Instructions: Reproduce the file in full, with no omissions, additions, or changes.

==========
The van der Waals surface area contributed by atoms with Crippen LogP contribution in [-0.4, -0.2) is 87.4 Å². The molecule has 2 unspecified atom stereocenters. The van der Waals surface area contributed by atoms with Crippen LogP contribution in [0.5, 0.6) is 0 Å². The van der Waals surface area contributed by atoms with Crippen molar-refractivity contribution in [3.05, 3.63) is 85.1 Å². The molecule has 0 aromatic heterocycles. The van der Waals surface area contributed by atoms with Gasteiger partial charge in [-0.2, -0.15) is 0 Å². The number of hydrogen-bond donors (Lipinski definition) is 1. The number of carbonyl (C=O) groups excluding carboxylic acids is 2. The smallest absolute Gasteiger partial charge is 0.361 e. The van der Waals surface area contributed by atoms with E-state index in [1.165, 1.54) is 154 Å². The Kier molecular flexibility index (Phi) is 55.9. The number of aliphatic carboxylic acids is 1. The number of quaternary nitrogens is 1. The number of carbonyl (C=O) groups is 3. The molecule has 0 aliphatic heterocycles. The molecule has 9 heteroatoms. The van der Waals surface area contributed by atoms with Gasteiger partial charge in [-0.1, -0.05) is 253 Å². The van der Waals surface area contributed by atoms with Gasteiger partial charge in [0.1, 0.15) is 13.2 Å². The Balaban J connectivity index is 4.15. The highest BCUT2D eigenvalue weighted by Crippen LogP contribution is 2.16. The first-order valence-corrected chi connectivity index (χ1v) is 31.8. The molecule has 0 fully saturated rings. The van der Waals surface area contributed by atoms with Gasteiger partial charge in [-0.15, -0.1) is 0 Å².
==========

The van der Waals surface area contributed by atoms with Crippen LogP contribution in [-0.4, -0.2) is 87.4 Å². The molecule has 2 unspecified atom stereocenters. The van der Waals surface area contributed by atoms with Crippen LogP contribution in [0.5, 0.6) is 0 Å². The van der Waals surface area contributed by atoms with Crippen molar-refractivity contribution in [3.05, 3.63) is 85.1 Å². The molecule has 0 aromatic heterocycles. The van der Waals surface area contributed by atoms with Gasteiger partial charge in [-0.2, -0.15) is 0 Å². The number of hydrogen-bond donors (Lipinski definition) is 1. The number of carbonyl (C=O) groups excluding carboxylic acids is 2. The smallest absolute Gasteiger partial charge is 0.361 e. The van der Waals surface area contributed by atoms with E-state index in [1.165, 1.54) is 154 Å². The Kier molecular flexibility index (Phi) is 55.9. The number of aliphatic carboxylic acids is 1. The number of quaternary nitrogens is 1. The number of carbonyl (C=O) groups is 3. The molecule has 0 aliphatic heterocycles. The molecule has 9 heteroatoms. The van der Waals surface area contributed by atoms with Gasteiger partial charge in [-0.1, -0.05) is 253 Å². The van der Waals surface area contributed by atoms with Gasteiger partial charge in [0.1, 0.15) is 13.2 Å². The Balaban J connectivity index is 4.15. The highest BCUT2D eigenvalue weighted by Crippen LogP contribution is 2.16. The first-order valence-corrected chi connectivity index (χ1v) is 31.8. The molecule has 0 fully saturated rings. The van der Waals surface area contributed by atoms with Gasteiger partial charge in [-0.15, -0.1) is 0 Å².